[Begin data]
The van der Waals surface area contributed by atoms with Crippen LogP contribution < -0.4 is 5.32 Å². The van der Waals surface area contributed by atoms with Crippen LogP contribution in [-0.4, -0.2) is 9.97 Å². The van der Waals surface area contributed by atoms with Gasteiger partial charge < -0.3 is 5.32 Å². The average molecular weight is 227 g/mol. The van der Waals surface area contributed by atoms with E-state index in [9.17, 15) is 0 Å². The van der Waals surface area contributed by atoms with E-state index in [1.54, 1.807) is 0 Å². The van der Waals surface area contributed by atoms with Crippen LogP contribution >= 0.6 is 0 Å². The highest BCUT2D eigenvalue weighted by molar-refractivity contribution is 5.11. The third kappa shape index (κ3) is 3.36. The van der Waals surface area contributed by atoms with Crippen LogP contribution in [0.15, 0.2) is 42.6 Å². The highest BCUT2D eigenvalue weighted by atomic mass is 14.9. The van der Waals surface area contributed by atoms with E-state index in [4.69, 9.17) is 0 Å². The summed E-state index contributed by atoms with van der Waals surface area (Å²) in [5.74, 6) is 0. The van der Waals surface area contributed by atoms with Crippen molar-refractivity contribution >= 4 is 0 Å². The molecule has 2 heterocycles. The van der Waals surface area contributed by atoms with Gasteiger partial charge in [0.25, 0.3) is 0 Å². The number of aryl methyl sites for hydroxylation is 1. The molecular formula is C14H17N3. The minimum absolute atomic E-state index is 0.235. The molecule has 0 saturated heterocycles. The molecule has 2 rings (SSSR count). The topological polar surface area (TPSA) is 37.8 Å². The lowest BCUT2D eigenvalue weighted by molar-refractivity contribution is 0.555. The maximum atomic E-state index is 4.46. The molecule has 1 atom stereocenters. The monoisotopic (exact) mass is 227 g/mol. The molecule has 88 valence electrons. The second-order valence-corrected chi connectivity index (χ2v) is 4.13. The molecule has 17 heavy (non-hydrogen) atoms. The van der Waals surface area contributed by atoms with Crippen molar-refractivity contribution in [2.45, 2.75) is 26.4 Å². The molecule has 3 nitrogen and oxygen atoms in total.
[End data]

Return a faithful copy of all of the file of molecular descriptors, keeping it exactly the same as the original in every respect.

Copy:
The van der Waals surface area contributed by atoms with Crippen LogP contribution < -0.4 is 5.32 Å². The van der Waals surface area contributed by atoms with Crippen LogP contribution in [-0.4, -0.2) is 9.97 Å². The van der Waals surface area contributed by atoms with Gasteiger partial charge < -0.3 is 5.32 Å². The average molecular weight is 227 g/mol. The van der Waals surface area contributed by atoms with E-state index in [9.17, 15) is 0 Å². The van der Waals surface area contributed by atoms with E-state index in [1.54, 1.807) is 0 Å². The van der Waals surface area contributed by atoms with Crippen LogP contribution >= 0.6 is 0 Å². The highest BCUT2D eigenvalue weighted by molar-refractivity contribution is 5.11. The third kappa shape index (κ3) is 3.36. The van der Waals surface area contributed by atoms with Crippen LogP contribution in [0.15, 0.2) is 42.6 Å². The highest BCUT2D eigenvalue weighted by atomic mass is 14.9. The van der Waals surface area contributed by atoms with E-state index in [4.69, 9.17) is 0 Å². The summed E-state index contributed by atoms with van der Waals surface area (Å²) in [5.74, 6) is 0. The van der Waals surface area contributed by atoms with Crippen molar-refractivity contribution >= 4 is 0 Å². The molecule has 2 heterocycles. The van der Waals surface area contributed by atoms with Gasteiger partial charge in [0.25, 0.3) is 0 Å². The number of aryl methyl sites for hydroxylation is 1. The molecular formula is C14H17N3. The minimum absolute atomic E-state index is 0.235. The molecule has 0 saturated heterocycles. The molecule has 2 rings (SSSR count). The topological polar surface area (TPSA) is 37.8 Å². The lowest BCUT2D eigenvalue weighted by molar-refractivity contribution is 0.555. The maximum atomic E-state index is 4.46. The molecule has 1 atom stereocenters. The monoisotopic (exact) mass is 227 g/mol. The molecule has 88 valence electrons. The second-order valence-corrected chi connectivity index (χ2v) is 4.13. The molecule has 17 heavy (non-hydrogen) atoms. The van der Waals surface area contributed by atoms with Crippen molar-refractivity contribution in [2.45, 2.75) is 26.4 Å². The molecule has 3 nitrogen and oxygen atoms in total.